Nothing was there.
Trembling, I climbed to my feet. Belatedly, I realized I must have dropped the book during my flight.
There it was, only a few feet away. I clutched the book to my chest, and tried to calm down.
For weeks now, I had been having recurring nightmares, all about demons trying to hunt me down and kill me.
I shivered as a feeling of déjà vu came over me. The demon I had seen — no, not seen, it had been a product of my overactive imagination — the demon had looked exactly like those in my nightmares.
Demons weren’t real. I repeated this mantra to myself as I left behind the forest and walked up the path to my house. Demons weren’t trying to kill me.
I bounded up the stairs to my room and collapsed into my bed. Mom would call me down for dinner any minute, but I enjoyed the stolen moment of peace and quiet. With any luck, I might have a dreamless night tonight. I knew one thing for certain — I wasn’t going to read another horror novel anytime soon.
The next day at school, I headed down the hallway, rubbing my eyes. After my encounter with the phantom demon last night, I hadn’t been able to fall asleep. I yawned, my jaw aching from stretching so wide.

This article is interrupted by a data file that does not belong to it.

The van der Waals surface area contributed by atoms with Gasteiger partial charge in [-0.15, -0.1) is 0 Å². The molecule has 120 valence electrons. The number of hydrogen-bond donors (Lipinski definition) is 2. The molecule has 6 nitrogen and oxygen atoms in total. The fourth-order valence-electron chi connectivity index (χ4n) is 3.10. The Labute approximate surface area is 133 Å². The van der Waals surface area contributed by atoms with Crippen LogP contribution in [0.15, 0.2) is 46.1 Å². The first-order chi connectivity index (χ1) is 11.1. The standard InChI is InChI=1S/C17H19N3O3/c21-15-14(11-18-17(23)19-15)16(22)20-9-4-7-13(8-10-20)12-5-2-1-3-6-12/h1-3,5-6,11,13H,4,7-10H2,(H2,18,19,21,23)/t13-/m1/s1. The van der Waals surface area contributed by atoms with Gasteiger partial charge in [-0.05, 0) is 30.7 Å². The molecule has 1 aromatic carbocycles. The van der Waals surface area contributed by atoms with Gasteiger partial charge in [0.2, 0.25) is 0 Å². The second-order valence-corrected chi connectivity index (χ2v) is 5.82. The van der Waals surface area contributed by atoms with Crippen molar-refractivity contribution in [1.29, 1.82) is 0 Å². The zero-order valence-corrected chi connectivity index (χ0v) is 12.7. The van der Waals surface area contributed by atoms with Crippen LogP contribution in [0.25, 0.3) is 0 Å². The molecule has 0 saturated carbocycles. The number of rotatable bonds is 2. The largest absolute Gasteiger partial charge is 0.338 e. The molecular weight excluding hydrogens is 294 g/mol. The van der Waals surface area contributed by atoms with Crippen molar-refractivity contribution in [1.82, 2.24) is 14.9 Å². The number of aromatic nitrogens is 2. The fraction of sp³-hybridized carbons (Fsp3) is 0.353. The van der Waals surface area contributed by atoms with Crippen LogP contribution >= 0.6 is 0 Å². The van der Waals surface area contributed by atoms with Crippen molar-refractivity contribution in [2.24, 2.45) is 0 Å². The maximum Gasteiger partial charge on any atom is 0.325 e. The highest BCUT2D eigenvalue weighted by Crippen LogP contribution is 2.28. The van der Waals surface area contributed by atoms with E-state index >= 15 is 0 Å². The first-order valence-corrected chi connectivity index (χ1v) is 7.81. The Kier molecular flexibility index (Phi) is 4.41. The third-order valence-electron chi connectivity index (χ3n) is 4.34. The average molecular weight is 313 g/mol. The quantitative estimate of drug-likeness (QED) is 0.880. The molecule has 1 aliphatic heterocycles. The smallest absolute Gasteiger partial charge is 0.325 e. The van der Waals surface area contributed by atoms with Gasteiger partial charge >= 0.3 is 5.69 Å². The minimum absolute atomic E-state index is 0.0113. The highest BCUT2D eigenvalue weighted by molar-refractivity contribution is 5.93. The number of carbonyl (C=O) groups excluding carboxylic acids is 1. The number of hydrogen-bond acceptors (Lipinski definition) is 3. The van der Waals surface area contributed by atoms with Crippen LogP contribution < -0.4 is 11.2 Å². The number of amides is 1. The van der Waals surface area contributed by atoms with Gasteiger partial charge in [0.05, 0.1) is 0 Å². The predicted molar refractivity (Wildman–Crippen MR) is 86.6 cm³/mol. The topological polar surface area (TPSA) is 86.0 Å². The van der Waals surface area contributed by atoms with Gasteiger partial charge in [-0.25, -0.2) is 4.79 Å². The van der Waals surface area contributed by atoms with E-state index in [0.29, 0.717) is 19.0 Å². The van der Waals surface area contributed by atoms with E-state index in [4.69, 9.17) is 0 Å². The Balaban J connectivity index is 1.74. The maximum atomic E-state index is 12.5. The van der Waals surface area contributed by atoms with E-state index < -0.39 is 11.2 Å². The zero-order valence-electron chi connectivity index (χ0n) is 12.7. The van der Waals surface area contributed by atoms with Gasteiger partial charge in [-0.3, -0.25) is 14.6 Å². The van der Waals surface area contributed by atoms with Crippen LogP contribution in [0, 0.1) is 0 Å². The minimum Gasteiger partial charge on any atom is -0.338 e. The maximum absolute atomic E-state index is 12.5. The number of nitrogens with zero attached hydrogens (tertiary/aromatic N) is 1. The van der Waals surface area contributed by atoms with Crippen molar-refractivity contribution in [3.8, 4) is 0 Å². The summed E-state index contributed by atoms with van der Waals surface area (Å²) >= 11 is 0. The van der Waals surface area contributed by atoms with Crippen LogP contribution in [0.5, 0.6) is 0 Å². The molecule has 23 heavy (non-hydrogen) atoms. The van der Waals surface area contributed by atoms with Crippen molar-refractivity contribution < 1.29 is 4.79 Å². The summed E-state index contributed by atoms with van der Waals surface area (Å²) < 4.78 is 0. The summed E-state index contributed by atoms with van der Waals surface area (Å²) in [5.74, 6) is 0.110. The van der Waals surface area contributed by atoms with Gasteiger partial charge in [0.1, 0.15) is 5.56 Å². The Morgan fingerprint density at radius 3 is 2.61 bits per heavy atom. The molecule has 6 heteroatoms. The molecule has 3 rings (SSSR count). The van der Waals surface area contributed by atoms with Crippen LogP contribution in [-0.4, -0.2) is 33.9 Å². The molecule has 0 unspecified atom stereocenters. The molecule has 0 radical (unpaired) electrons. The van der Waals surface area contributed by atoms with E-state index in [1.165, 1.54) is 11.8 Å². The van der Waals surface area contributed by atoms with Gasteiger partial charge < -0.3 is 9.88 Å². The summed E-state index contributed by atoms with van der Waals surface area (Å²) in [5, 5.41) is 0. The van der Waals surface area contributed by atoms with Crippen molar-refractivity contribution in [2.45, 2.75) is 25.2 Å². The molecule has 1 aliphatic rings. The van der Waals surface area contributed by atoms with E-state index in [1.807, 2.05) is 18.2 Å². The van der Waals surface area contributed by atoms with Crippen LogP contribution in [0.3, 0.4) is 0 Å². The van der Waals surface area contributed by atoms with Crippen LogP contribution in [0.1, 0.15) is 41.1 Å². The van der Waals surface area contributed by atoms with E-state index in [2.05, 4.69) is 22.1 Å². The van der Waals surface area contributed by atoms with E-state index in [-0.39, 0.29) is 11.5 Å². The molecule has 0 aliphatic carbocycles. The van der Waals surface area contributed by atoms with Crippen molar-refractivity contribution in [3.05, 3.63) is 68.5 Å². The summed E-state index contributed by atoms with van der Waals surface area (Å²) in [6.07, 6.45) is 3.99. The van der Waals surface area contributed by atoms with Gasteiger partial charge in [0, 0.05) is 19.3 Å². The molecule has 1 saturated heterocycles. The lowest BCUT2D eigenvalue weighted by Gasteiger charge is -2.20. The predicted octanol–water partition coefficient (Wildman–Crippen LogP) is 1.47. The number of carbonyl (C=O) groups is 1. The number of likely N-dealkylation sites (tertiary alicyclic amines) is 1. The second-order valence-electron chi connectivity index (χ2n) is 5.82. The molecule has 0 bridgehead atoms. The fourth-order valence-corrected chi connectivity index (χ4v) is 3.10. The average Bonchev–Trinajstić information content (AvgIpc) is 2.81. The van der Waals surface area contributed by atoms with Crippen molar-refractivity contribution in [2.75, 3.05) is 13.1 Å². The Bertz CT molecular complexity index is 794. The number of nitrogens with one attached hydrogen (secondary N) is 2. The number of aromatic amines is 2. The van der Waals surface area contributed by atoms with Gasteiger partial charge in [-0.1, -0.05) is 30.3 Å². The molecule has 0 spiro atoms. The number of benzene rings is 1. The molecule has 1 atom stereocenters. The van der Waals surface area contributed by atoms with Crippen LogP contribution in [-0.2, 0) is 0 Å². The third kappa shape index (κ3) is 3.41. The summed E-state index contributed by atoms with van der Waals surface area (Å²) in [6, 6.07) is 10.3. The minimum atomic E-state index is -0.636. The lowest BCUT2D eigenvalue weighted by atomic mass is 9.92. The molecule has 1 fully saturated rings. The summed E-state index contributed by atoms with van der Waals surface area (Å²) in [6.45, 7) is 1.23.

A sudden shove from behind caught me off guard, and I braced my arms for impact against the cold, hard floor. My papers scattered everywhere, and my books fell with a loud thud. I snatched my belongings and glared at the senior football player who stood there snickering.
“Look at the freak.” He elbowed one of his friends.
“She’s always writing,” a girl scoffed. She flicked her blond hair over her shoulder. “Such a nerd.”
I closed my eyes and took a deep breath. I’d had it. Jason was a dimwit and I was sick of his constant bullying. I stood up and stomped over to him. “You’re the type of guy who would throw a drowning man both ends of the rope.”